I ignored them at the bank. I snubbed them at the shopping mall. I banished them from the bedside table, the bathroom, the kitchen. Just when I thought I was rid of them, they burst like unleashed pathogens from new hosts: restaurant walls, church signposts, showroom catalogs. Something has to be done about them, I tell you, or I may sicken unto death.
I refer, of course, to Motivational Quotes. Those 10-cent soupcons of wisdom from the great and the not-so, exhorting us to throw off the weights of lethargy, strike out on the road to self-improvement and become the Olympians we're destined to be.
But what if your destiny is to be hounded by Motivational Quotes? It seems as though they've stalked me from the cradle. I've tried throwing out the quote-a-day calendars, I've left the Reader's Digest unopened on the periodontist's table, I've set channel blockers against the Lifetime and Oxygen networks. But nothing has kept me from being waylaid by the forces of improvement. Now, in the most fiendish twist of all, they have colonized the vast and once-benign ether of the Internet. Don't believe me? Just try scrolling through the next e-mail you get from a trusted friend. Scroll . . . scroll . . . yes, keep scrolling . . . riiigghht . . . there! See? At the end, just above the name and identifying data?
The Motivational Quote.
"He who would leap far must first take a long run" (Danish proverb).
Or "Nothing is a waste of time if you use the experience wisely" ( Auguste Rodin).
Or "Difficulties are meant to rouse, not discourage. The human spirit is to grow strong by conflict" (William Ellery Channing).
Do I hear America groaning, or is it just me? Personally, I've had enough Motivation to last me several lifetimes. Not only am I unmotivated and unimproved by these apercus, I am increasingly skeptical of the people who wield them. If someone begins a sentence, "I think it was Montaigne who said . . .," I immediately think two things: 1) This person has read about as much Montaigne as I have, and 2) maybe he's confused Montaigne with Lee Iacocca.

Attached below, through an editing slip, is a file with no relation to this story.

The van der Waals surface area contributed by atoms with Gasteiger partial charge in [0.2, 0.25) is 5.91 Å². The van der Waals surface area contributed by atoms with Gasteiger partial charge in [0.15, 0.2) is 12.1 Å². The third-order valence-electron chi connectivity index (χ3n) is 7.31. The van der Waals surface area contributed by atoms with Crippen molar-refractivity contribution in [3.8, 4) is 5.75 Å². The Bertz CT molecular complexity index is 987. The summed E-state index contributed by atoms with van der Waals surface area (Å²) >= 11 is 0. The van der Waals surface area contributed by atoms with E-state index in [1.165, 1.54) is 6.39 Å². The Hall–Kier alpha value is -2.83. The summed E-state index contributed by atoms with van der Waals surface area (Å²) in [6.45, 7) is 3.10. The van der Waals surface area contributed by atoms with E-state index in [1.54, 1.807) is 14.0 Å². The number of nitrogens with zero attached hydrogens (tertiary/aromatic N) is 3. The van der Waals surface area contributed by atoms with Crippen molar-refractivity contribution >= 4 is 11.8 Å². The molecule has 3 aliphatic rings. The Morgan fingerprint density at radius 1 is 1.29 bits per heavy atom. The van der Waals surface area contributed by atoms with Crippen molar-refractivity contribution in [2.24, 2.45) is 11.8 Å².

Because it doesn't really matter who supplies the Motivational Quote, a.k.a. the MQ. He (and it usually is a he) doesn't have to be a titan. He doesn't even have to be famous. Who, I ask you, is Earl Nightingale ("We must radiate success before it will come to us")? Or Norman Vaughan ("Dream big and dare to fail")? Or the running, leaping Dane who came up with that damn proverb?
All that matters is that the words give off the same aura of generic authority. In service to this mission, virtually any personage can be conscripted. I'll bet even Slobodan Milosevic could cough out an MQ if you shook him hard enough. ("Don't let anyone say no to your dreams"? "A man's gotta do what a man's gotta do"?)
If you have any doubt that we are facing a motivational epidemic, take a trip to your local gym. For me, the gym used to be a reliably disheartening place where I could gaze on bodies more supple and attractive than mine and feel an agreeable sense of slippage. No longer. The gym-cum-spa where I currently sweat has a habit of posting MQs in unavoidable places _ little drumbeats of sagacity, affixed over the water cooler. As if reading Abraham Maslow ("What a man can be, he must be") or Thomas Edison ("There's a way to do it better _ find it!") could make the treadmill any less Sisyphean. As though the pensees of Samuel Johnson ("Your aspirations are your possibilities") or Henry Ford ("Don't find a fault, find a remedy") form a kind of protein shake for the soul.